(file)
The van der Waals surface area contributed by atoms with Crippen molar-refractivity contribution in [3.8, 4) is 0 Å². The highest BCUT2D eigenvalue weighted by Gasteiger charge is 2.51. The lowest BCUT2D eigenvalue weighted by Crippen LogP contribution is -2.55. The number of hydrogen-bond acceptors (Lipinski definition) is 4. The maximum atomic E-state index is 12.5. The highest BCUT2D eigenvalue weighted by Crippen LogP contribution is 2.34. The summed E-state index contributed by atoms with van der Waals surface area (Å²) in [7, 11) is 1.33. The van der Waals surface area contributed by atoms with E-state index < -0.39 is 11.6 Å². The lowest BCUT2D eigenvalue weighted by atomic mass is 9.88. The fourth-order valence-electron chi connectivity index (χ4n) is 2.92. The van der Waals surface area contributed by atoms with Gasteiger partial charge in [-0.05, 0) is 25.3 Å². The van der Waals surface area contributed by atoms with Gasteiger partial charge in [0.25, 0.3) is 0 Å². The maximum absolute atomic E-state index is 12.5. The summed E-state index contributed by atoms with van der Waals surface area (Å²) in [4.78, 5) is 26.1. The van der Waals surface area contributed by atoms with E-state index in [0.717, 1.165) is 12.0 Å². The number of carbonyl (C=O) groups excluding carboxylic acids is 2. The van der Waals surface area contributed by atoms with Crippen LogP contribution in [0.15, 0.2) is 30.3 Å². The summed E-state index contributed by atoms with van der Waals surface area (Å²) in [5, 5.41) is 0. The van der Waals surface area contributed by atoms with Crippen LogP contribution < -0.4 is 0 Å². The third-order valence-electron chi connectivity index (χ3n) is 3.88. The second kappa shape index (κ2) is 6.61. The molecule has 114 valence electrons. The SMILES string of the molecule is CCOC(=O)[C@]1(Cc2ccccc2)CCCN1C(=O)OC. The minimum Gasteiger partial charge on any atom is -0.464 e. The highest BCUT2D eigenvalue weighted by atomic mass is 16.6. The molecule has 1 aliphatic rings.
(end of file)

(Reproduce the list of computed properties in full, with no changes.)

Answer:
The van der Waals surface area contributed by atoms with Crippen molar-refractivity contribution in [3.8, 4) is 0 Å². The highest BCUT2D eigenvalue weighted by Gasteiger charge is 2.51. The lowest BCUT2D eigenvalue weighted by Crippen LogP contribution is -2.55. The number of hydrogen-bond acceptors (Lipinski definition) is 4. The maximum atomic E-state index is 12.5. The highest BCUT2D eigenvalue weighted by Crippen LogP contribution is 2.34. The summed E-state index contributed by atoms with van der Waals surface area (Å²) in [7, 11) is 1.33. The van der Waals surface area contributed by atoms with E-state index < -0.39 is 11.6 Å². The lowest BCUT2D eigenvalue weighted by atomic mass is 9.88. The fourth-order valence-electron chi connectivity index (χ4n) is 2.92. The van der Waals surface area contributed by atoms with Gasteiger partial charge in [-0.05, 0) is 25.3 Å². The van der Waals surface area contributed by atoms with Gasteiger partial charge in [0.25, 0.3) is 0 Å². The maximum absolute atomic E-state index is 12.5. The summed E-state index contributed by atoms with van der Waals surface area (Å²) in [4.78, 5) is 26.1. The van der Waals surface area contributed by atoms with E-state index in [0.717, 1.165) is 12.0 Å². The number of carbonyl (C=O) groups excluding carboxylic acids is 2. The van der Waals surface area contributed by atoms with Crippen LogP contribution in [0.15, 0.2) is 30.3 Å². The summed E-state index contributed by atoms with van der Waals surface area (Å²) in [5, 5.41) is 0. The van der Waals surface area contributed by atoms with Crippen LogP contribution < -0.4 is 0 Å². The third-order valence-electron chi connectivity index (χ3n) is 3.88. The second kappa shape index (κ2) is 6.61. The molecule has 114 valence electrons. The SMILES string of the molecule is CCOC(=O)[C@]1(Cc2ccccc2)CCCN1C(=O)OC. The minimum Gasteiger partial charge on any atom is -0.464 e. The highest BCUT2D eigenvalue weighted by atomic mass is 16.6. The molecule has 1 aliphatic rings.